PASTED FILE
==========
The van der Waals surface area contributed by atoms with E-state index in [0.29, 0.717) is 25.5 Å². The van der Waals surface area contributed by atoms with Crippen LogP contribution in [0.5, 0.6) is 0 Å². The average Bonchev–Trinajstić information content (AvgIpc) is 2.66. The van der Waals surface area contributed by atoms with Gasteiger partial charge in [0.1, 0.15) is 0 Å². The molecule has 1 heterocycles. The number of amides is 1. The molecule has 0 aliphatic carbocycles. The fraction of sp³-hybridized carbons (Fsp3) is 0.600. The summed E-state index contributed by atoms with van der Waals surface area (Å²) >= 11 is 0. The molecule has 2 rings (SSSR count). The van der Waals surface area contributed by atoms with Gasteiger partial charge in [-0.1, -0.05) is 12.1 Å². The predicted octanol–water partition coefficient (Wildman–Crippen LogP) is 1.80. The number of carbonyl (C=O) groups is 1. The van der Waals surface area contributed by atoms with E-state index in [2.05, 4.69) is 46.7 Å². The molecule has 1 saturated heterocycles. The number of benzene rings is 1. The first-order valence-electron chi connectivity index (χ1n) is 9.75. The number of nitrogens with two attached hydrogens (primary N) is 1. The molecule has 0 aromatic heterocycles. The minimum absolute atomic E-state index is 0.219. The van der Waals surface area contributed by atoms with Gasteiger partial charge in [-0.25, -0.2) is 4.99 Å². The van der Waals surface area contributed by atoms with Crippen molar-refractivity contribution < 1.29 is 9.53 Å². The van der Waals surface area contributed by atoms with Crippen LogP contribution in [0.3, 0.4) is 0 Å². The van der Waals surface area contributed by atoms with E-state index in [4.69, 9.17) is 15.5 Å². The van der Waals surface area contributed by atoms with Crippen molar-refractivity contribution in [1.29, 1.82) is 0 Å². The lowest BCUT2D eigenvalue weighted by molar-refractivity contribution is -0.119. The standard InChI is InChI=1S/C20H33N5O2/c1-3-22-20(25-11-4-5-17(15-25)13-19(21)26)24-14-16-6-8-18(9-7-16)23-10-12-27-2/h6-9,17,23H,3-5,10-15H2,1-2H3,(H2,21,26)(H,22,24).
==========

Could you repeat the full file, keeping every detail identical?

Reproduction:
The van der Waals surface area contributed by atoms with E-state index in [0.29, 0.717) is 25.5 Å². The van der Waals surface area contributed by atoms with Crippen LogP contribution in [0.5, 0.6) is 0 Å². The average Bonchev–Trinajstić information content (AvgIpc) is 2.66. The van der Waals surface area contributed by atoms with Gasteiger partial charge in [0.1, 0.15) is 0 Å². The molecule has 1 heterocycles. The number of amides is 1. The molecule has 0 aliphatic carbocycles. The fraction of sp³-hybridized carbons (Fsp3) is 0.600. The summed E-state index contributed by atoms with van der Waals surface area (Å²) >= 11 is 0. The molecule has 2 rings (SSSR count). The van der Waals surface area contributed by atoms with Gasteiger partial charge in [-0.1, -0.05) is 12.1 Å². The predicted octanol–water partition coefficient (Wildman–Crippen LogP) is 1.80. The number of carbonyl (C=O) groups is 1. The van der Waals surface area contributed by atoms with E-state index in [2.05, 4.69) is 46.7 Å². The molecule has 1 saturated heterocycles. The number of benzene rings is 1. The first-order valence-electron chi connectivity index (χ1n) is 9.75. The number of nitrogens with two attached hydrogens (primary N) is 1. The molecule has 0 aromatic heterocycles. The minimum absolute atomic E-state index is 0.219. The van der Waals surface area contributed by atoms with Gasteiger partial charge in [-0.25, -0.2) is 4.99 Å². The van der Waals surface area contributed by atoms with Crippen molar-refractivity contribution < 1.29 is 9.53 Å². The van der Waals surface area contributed by atoms with Crippen LogP contribution in [0.3, 0.4) is 0 Å². The van der Waals surface area contributed by atoms with E-state index in [4.69, 9.17) is 15.5 Å². The van der Waals surface area contributed by atoms with Crippen molar-refractivity contribution in [1.29, 1.82) is 0 Å². The lowest BCUT2D eigenvalue weighted by molar-refractivity contribution is -0.119. The standard InChI is InChI=1S/C20H33N5O2/c1-3-22-20(25-11-4-5-17(15-25)13-19(21)26)24-14-16-6-8-18(9-7-16)23-10-12-27-2/h6-9,17,23H,3-5,10-15H2,1-2H3,(H2,21,26)(H,22,24).